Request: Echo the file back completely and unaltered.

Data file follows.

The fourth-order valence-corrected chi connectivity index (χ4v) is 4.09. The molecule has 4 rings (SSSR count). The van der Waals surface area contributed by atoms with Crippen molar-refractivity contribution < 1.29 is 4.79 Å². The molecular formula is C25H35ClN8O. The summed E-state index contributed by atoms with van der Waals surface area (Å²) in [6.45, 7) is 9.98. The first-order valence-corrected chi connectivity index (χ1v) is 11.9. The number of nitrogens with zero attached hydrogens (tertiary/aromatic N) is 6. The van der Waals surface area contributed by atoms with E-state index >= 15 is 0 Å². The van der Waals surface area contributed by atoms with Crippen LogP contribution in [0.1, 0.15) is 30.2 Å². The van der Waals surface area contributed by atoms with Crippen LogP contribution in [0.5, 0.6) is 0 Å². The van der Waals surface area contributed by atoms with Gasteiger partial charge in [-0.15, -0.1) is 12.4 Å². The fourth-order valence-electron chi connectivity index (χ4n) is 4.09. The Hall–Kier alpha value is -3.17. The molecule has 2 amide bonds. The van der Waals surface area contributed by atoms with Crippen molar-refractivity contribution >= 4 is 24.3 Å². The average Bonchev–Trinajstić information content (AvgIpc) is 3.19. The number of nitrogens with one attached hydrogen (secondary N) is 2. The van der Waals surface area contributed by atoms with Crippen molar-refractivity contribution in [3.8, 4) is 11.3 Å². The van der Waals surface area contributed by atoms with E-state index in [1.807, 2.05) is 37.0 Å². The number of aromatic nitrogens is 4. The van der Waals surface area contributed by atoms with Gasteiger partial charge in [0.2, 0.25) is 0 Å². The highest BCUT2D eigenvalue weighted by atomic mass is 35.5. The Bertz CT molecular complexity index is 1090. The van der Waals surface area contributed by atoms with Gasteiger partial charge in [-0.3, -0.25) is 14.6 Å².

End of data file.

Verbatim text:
The fourth-order valence-corrected chi connectivity index (χ4v) is 4.09. The molecule has 4 rings (SSSR count). The van der Waals surface area contributed by atoms with Crippen molar-refractivity contribution < 1.29 is 4.79 Å². The molecular formula is C25H35ClN8O. The summed E-state index contributed by atoms with van der Waals surface area (Å²) in [6.45, 7) is 9.98. The first-order valence-corrected chi connectivity index (χ1v) is 11.9. The number of nitrogens with zero attached hydrogens (tertiary/aromatic N) is 6. The van der Waals surface area contributed by atoms with E-state index >= 15 is 0 Å². The van der Waals surface area contributed by atoms with Crippen LogP contribution in [0.1, 0.15) is 30.2 Å². The van der Waals surface area contributed by atoms with Crippen LogP contribution in [0.5, 0.6) is 0 Å². The van der Waals surface area contributed by atoms with Gasteiger partial charge in [-0.15, -0.1) is 12.4 Å². The fourth-order valence-electron chi connectivity index (χ4n) is 4.09. The Hall–Kier alpha value is -3.17. The molecule has 2 amide bonds. The van der Waals surface area contributed by atoms with Crippen molar-refractivity contribution >= 4 is 24.3 Å². The average Bonchev–Trinajstić information content (AvgIpc) is 3.19. The number of nitrogens with one attached hydrogen (secondary N) is 2. The van der Waals surface area contributed by atoms with Crippen molar-refractivity contribution in [3.8, 4) is 11.3 Å². The van der Waals surface area contributed by atoms with E-state index in [1.807, 2.05) is 37.0 Å². The number of aromatic nitrogens is 4. The van der Waals surface area contributed by atoms with Gasteiger partial charge in [0.2, 0.25) is 0 Å². The highest BCUT2D eigenvalue weighted by atomic mass is 35.5. The Bertz CT molecular complexity index is 1090. The van der Waals surface area contributed by atoms with Gasteiger partial charge in [-0.3, -0.25) is 14.6 Å².